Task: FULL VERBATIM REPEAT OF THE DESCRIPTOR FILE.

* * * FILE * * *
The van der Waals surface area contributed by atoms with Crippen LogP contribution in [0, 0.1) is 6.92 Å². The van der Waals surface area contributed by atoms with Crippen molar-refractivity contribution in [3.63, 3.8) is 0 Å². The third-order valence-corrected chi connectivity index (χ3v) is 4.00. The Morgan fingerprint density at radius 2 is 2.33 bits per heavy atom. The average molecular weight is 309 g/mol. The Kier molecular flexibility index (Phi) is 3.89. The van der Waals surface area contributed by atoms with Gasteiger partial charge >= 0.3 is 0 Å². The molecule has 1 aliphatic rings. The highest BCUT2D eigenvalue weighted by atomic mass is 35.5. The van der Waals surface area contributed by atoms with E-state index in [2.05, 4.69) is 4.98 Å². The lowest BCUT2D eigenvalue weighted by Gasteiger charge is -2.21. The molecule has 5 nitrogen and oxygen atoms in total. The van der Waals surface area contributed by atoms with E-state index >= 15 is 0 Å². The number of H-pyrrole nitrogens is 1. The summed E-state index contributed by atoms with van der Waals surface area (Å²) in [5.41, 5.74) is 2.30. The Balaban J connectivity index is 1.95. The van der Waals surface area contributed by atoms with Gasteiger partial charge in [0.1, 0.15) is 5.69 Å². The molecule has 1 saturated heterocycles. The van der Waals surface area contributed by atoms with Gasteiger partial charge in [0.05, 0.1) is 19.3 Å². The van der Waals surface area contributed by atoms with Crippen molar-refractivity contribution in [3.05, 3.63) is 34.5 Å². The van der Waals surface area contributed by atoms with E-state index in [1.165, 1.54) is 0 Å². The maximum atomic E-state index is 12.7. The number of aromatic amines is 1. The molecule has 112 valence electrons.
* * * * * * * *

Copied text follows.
The van der Waals surface area contributed by atoms with Crippen LogP contribution in [0, 0.1) is 6.92 Å². The van der Waals surface area contributed by atoms with Crippen molar-refractivity contribution in [3.63, 3.8) is 0 Å². The third-order valence-corrected chi connectivity index (χ3v) is 4.00. The Morgan fingerprint density at radius 2 is 2.33 bits per heavy atom. The average molecular weight is 309 g/mol. The Kier molecular flexibility index (Phi) is 3.89. The van der Waals surface area contributed by atoms with Gasteiger partial charge >= 0.3 is 0 Å². The molecule has 1 aliphatic rings. The highest BCUT2D eigenvalue weighted by atomic mass is 35.5. The van der Waals surface area contributed by atoms with E-state index in [2.05, 4.69) is 4.98 Å². The lowest BCUT2D eigenvalue weighted by Gasteiger charge is -2.21. The molecule has 5 nitrogen and oxygen atoms in total. The van der Waals surface area contributed by atoms with E-state index >= 15 is 0 Å². The number of H-pyrrole nitrogens is 1. The summed E-state index contributed by atoms with van der Waals surface area (Å²) in [5.41, 5.74) is 2.30. The Balaban J connectivity index is 1.95. The van der Waals surface area contributed by atoms with Gasteiger partial charge in [0.1, 0.15) is 5.69 Å². The molecule has 1 saturated heterocycles. The van der Waals surface area contributed by atoms with Gasteiger partial charge in [0.05, 0.1) is 19.3 Å². The van der Waals surface area contributed by atoms with Crippen molar-refractivity contribution in [3.05, 3.63) is 34.5 Å². The van der Waals surface area contributed by atoms with E-state index in [1.165, 1.54) is 0 Å². The maximum atomic E-state index is 12.7. The number of aromatic amines is 1. The molecule has 112 valence electrons.